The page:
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New State Regulations Force Closure Of Colonial Park Well

Colonial Park well2

This note was posted on a public access well at Colonial Park.


 

New state regulations banning the use of underground wells as public water sources are forcing the closure of a long-used well in Colonial Park.

The well, located in Parking Lot F, near the bocce courts off Mettlers Road, has been used for decades by township residents as the source for their drinking water.

But regulations adopted about a year ago by the state Department of Environmental Protection now require all wells used as public water sources be above ground, said Brian Mundhenk, the Somerset County Parks Department’s principal parks engineer.

As a result, the well will be closed on Dec. 1.

“The well in its current configuration doesn’t meet with DEP’s requirements for a public water supply,” Mundhenk said. “The well and the equipment are below grade, and that’s no longer acceptable.”

“We have to make this change, or we will be in violation of DEP requirements before long,” he said.

Mundhenk said there’s “really no good way” to bring the well into compliance.

“It would involve a new well being drilled, then there would have to be a heated building to house the well equipment,” he said.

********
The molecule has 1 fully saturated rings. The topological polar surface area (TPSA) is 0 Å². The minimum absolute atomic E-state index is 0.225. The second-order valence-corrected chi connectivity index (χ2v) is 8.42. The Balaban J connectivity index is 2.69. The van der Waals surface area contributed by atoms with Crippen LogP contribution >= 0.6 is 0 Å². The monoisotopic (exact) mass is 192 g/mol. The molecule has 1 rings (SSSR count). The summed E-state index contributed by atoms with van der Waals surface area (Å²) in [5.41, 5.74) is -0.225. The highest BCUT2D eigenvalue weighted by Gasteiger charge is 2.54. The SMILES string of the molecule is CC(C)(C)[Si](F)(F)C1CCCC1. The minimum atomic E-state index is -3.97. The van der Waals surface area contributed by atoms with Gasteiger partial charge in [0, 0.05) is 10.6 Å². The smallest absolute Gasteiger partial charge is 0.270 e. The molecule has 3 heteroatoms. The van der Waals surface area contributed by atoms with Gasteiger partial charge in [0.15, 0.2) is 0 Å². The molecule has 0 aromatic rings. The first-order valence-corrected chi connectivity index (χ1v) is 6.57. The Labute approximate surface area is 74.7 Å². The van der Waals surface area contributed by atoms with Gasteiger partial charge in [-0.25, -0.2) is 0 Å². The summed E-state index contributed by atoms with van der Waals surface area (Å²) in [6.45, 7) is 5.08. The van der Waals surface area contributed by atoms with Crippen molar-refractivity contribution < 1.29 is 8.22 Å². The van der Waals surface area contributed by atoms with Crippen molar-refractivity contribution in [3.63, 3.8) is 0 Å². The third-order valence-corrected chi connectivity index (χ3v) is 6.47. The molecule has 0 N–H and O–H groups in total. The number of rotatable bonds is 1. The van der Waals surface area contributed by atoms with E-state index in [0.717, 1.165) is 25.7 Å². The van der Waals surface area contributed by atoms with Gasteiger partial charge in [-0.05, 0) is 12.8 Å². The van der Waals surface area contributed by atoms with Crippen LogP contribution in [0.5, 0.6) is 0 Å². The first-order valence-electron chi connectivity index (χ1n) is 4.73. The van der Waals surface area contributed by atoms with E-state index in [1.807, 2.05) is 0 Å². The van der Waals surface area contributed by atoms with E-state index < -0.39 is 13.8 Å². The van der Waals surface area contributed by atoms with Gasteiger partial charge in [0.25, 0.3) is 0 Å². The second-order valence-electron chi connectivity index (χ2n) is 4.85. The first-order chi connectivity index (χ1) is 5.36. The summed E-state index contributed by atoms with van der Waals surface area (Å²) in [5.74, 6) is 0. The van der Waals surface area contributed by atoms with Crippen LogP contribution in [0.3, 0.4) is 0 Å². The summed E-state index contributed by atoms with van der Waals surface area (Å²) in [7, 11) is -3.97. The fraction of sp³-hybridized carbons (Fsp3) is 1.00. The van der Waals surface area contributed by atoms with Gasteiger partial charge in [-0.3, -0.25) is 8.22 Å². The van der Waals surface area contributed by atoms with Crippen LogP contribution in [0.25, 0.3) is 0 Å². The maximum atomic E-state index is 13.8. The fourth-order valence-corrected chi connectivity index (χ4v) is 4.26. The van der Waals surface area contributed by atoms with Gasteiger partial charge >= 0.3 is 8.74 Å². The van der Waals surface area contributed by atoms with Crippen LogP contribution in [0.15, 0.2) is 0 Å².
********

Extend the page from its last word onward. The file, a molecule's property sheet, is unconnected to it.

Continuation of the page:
Mundhenk said there are other wells in county parks that do comply with the regulations, but none of them are open to the public.

“The park system wouldn’t create a location for the public to come and get well water, but at Colonial Park that had been in existence for a while, so there was no reason to take that out,” he said.

The park will switch over to a water main owned by New Jersey American Water, Mundhenk said.

Residents who have used the well are upset about the change.

Resident Andrew Dars estimated that he will now have to spend about $600 a year on bottled water.

“I can’t even imagine the hardship this will place on the many other Somerset County residents that live on very fixed incomes and (rely) heavily on the the well because A, it tastes better then their tap water and B, financially, many just can’t afford the $15 average cost per five-gallon jug to buy at the market or have it delivered from the big business water companies,” Dars said in an email.

Another resident, posting on Facebook, said her family has been using the well for 30 years, adding that it was not uncommon to see a line form at the spigot.

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